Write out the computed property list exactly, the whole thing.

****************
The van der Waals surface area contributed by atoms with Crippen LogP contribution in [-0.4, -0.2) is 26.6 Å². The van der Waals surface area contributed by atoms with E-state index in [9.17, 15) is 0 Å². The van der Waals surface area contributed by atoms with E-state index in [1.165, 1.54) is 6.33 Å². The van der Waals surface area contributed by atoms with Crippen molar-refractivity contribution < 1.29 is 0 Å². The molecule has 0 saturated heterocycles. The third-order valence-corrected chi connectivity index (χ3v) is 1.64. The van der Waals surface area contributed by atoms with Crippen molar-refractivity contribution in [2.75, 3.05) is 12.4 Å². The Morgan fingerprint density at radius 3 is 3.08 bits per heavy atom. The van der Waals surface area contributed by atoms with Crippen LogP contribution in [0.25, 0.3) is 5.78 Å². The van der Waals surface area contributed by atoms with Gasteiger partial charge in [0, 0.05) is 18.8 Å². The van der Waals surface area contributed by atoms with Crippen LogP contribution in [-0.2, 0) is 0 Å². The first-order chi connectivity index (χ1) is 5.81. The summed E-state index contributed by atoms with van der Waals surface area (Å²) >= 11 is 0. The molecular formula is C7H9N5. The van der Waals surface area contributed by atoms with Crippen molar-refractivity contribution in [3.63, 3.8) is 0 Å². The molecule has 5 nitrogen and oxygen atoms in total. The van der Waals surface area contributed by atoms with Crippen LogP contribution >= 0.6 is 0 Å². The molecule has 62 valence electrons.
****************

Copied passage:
The van der Waals surface area contributed by atoms with Crippen LogP contribution in [-0.4, -0.2) is 26.6 Å². The van der Waals surface area contributed by atoms with E-state index in [9.17, 15) is 0 Å². The van der Waals surface area contributed by atoms with E-state index in [1.165, 1.54) is 6.33 Å². The van der Waals surface area contributed by atoms with Crippen molar-refractivity contribution < 1.29 is 0 Å². The molecule has 0 saturated heterocycles. The third-order valence-corrected chi connectivity index (χ3v) is 1.64. The van der Waals surface area contributed by atoms with Crippen molar-refractivity contribution in [2.75, 3.05) is 12.4 Å². The Morgan fingerprint density at radius 3 is 3.08 bits per heavy atom. The van der Waals surface area contributed by atoms with Crippen LogP contribution in [0.25, 0.3) is 5.78 Å². The van der Waals surface area contributed by atoms with Gasteiger partial charge in [0, 0.05) is 18.8 Å². The van der Waals surface area contributed by atoms with Crippen LogP contribution in [-0.2, 0) is 0 Å². The first-order chi connectivity index (χ1) is 5.81. The summed E-state index contributed by atoms with van der Waals surface area (Å²) >= 11 is 0. The molecular formula is C7H9N5. The van der Waals surface area contributed by atoms with Crippen molar-refractivity contribution in [3.63, 3.8) is 0 Å². The molecule has 5 nitrogen and oxygen atoms in total. The van der Waals surface area contributed by atoms with Crippen LogP contribution >= 0.6 is 0 Å². The molecule has 62 valence electrons.